At least three people have been killed and more than a 100,000 forced to flee their homes as floods triggered by torrential rain hit western Canada.
Officials have ordered the evacuation of the centre of Calgary, Alberta, after both rivers that flow through it, the Bow and Elbow, overflowed.
The floods have washed away roads and bridges, cut-off electricity and submerged hundreds of homes.
Canadian Prime Minister Stephen Harper toured flood-damaged areas on Friday.
He has promised federal assistance for those affected.
Royal Canadian Mounted Police Sgt Patricia Neely confirmed that three people were dead and two bodies had been recovered.
She said the bodies recovered are of two men found in the Highwood River near High River, about 40 miles (64km) south of Calgary, on Thursday.
"This is incredible," said Mr Harper, a Calgary resident. "I don't think any of us have seen anything like this before. The magnitude is just extraordinary."
Alberta Premier Alison Redford warned residents should be prepared for more flooding downstream.
Communities further south were under total evacuation orders. Roughly half the homes in High River were flooded.
While an estimated 230,000 people live and work in central Calgary, officials believed there would be few people to evacuate because many did not come to work on Friday.
Some 25 neighbourhoods in Calgary, a city of one million, had already been evacuated. An estimated 75,000 residents have been ordered out of their homes.
The floods come after a rainy week in Alberta, capped by 4in (10cm) of downpour on Thursday.
Military helicopters rescued about 30 people off rooftops in the Calgary area. At least 350 soldiers are being dispatched to the flood zone, according to the defence minister's office.
The mountain resorts of Banff and Canmore were left isolated after the Trans-Canada Highway was closed.
One resident of Canmore said he awoke in the middle of the night to a "kind of rumbling" sound and realised it was the nearby creek.
"At first it was just intense, pretty powerful, amazing thing to watch," Wade Graham told the Associated Press.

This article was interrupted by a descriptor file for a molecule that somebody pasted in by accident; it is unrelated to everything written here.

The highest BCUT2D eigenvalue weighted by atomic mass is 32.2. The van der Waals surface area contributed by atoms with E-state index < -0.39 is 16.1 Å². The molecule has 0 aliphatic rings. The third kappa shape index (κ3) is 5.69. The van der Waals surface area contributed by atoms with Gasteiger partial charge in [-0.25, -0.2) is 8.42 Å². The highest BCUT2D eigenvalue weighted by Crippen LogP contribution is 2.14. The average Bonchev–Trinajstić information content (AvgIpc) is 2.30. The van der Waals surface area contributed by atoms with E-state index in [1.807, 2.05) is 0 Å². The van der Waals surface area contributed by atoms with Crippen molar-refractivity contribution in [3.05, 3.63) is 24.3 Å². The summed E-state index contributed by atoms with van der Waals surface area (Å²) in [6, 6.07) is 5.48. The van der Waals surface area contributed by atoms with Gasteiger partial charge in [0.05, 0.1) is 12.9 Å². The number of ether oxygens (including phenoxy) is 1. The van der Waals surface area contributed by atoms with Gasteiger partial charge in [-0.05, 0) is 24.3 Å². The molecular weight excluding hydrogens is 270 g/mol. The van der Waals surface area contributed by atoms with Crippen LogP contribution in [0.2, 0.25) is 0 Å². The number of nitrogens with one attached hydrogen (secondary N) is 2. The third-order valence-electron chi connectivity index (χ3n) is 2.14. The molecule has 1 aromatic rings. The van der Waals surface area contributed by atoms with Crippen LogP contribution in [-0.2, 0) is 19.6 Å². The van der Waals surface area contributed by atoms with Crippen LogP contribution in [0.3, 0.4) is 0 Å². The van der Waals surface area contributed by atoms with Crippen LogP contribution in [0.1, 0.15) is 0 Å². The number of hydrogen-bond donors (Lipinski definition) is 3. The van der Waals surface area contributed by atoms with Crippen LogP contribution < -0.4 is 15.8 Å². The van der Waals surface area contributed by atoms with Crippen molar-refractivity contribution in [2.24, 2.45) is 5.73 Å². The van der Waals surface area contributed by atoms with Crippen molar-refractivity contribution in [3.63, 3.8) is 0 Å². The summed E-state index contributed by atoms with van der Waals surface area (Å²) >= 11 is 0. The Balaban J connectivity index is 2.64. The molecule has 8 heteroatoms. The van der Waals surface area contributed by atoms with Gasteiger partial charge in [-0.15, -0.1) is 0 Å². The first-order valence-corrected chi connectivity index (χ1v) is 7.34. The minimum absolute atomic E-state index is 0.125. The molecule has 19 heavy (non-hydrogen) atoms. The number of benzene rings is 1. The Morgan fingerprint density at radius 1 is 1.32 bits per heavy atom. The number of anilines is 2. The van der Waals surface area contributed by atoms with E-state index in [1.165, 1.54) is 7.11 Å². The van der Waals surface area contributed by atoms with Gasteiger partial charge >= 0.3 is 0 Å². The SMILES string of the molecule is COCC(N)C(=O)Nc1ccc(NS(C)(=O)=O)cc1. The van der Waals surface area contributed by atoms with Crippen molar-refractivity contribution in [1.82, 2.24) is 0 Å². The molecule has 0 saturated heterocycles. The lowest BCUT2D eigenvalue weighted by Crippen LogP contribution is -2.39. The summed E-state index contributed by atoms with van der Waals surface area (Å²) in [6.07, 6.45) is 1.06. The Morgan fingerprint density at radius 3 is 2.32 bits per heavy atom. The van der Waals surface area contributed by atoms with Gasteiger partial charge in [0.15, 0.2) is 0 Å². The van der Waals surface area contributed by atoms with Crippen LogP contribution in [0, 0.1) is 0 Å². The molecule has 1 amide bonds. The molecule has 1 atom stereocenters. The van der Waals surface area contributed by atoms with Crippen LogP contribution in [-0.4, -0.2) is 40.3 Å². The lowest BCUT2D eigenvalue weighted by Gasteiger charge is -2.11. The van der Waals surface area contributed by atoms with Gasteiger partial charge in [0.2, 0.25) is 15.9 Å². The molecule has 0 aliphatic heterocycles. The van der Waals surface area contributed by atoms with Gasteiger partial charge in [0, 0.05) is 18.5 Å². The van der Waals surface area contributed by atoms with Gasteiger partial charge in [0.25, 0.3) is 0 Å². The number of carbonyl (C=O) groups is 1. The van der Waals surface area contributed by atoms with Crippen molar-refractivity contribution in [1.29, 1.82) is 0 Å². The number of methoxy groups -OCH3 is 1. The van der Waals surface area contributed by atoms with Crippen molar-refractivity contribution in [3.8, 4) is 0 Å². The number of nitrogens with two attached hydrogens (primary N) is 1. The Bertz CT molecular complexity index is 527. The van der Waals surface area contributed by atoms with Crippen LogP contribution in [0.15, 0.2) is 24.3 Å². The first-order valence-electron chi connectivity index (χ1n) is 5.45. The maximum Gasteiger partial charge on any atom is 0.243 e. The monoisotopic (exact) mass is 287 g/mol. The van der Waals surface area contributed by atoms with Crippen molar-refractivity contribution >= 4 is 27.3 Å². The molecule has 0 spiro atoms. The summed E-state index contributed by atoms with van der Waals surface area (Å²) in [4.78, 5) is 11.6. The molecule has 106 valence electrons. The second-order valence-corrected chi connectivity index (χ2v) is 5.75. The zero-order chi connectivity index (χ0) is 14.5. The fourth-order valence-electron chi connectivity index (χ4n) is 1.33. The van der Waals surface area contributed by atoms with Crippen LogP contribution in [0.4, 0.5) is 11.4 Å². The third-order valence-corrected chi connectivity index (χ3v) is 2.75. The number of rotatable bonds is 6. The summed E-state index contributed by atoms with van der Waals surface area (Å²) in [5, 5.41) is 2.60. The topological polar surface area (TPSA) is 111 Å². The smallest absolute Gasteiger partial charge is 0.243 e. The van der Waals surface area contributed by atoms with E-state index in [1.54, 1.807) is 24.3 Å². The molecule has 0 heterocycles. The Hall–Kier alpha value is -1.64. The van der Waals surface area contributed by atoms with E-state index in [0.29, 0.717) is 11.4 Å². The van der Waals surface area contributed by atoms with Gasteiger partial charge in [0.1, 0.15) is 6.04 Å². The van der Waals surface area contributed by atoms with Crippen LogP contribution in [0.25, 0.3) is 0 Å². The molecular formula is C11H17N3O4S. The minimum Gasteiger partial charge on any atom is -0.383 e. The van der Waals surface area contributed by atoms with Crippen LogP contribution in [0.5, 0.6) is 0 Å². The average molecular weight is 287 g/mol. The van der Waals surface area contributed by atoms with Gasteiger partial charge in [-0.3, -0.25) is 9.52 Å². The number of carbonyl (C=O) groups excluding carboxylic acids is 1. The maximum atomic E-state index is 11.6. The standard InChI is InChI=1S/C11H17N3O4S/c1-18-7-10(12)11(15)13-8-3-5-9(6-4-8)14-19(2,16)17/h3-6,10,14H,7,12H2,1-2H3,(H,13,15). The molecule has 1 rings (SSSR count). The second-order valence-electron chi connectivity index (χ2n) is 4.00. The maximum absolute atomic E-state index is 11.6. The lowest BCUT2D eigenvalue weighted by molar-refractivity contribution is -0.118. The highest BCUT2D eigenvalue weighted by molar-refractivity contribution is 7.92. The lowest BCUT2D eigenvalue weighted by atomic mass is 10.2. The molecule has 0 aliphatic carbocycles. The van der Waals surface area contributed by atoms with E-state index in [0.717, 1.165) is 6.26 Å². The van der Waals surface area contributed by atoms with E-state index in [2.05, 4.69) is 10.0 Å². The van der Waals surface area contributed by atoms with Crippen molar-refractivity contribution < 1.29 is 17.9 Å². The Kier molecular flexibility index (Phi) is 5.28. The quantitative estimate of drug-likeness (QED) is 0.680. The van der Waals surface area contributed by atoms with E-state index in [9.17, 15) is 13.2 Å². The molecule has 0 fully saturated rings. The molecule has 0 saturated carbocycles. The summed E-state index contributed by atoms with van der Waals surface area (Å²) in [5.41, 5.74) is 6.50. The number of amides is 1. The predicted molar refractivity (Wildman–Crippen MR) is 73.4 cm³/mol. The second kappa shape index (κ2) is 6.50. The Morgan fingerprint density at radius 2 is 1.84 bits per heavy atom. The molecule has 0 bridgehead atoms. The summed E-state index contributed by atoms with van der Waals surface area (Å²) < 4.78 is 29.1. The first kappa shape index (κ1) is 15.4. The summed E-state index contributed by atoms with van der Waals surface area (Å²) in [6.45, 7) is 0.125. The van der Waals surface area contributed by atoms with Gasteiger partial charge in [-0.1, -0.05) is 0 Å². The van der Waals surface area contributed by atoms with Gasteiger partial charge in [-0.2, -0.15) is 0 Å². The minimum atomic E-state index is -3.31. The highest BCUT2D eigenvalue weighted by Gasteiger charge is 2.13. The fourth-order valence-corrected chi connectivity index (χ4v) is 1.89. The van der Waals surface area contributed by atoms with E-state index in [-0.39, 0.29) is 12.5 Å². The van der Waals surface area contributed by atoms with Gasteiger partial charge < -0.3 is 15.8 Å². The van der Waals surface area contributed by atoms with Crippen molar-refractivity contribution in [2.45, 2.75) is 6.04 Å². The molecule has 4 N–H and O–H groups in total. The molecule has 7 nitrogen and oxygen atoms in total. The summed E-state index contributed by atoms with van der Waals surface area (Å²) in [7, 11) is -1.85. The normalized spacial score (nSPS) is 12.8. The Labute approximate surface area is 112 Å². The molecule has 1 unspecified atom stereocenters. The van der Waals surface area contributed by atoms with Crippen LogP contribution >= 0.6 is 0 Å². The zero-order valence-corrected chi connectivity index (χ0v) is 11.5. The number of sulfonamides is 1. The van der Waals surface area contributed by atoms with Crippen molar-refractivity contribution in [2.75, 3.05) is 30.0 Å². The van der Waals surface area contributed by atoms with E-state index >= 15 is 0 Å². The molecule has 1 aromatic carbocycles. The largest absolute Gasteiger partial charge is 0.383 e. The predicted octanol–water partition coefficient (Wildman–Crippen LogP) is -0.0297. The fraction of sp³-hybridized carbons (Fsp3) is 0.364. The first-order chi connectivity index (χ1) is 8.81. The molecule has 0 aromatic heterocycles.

"As daylight came, it just got bigger and bigger and wider and wider, and it's still getting bigger and bigger and wider and wider."
"I watched a refrigerator go by. I watched a shed go by. I watched couches go by. It's insane," he added.
Calgary Mayor Naheed Nenshi said about 1,500 people went to emergency shelters while the rest were staying with family or friends.
Daniel Kilgallon, who is staying with his relatives after evacuating his flat, told the BBC: "The city has stopped functioning. Nobody can remember a flood like this ever happening here."
Mr Nenshi warned that although the Elbow had crested, the city was not yet out of danger.
The Bow river, which Mr Nenshi said looked like "an ocean at the moment", is expected to remain at its current level for the next 12 hours.
Police have advised people against travelling to the city centre. Public transit there has been shut and schools are closed.
Officials said lions and tigers from the Calgary Zoo may need to be transferred to prisoner holding cells. Two zebras and two pigs have already been moved to a conservation centre.
The Saddledome, home to Calgary's professional hockey team, is also flooded with water levels rising to the stadium's 10th row.
Calgary resident Marshall Strong told the BBC several of his family members' homes were flooded.
"One farm that we went to had 60 cattle drowned in the fields," he said.
"It is truly unbelievable what has happened in such a short time. Calgary is a strong city and we have held it together better then we imagined."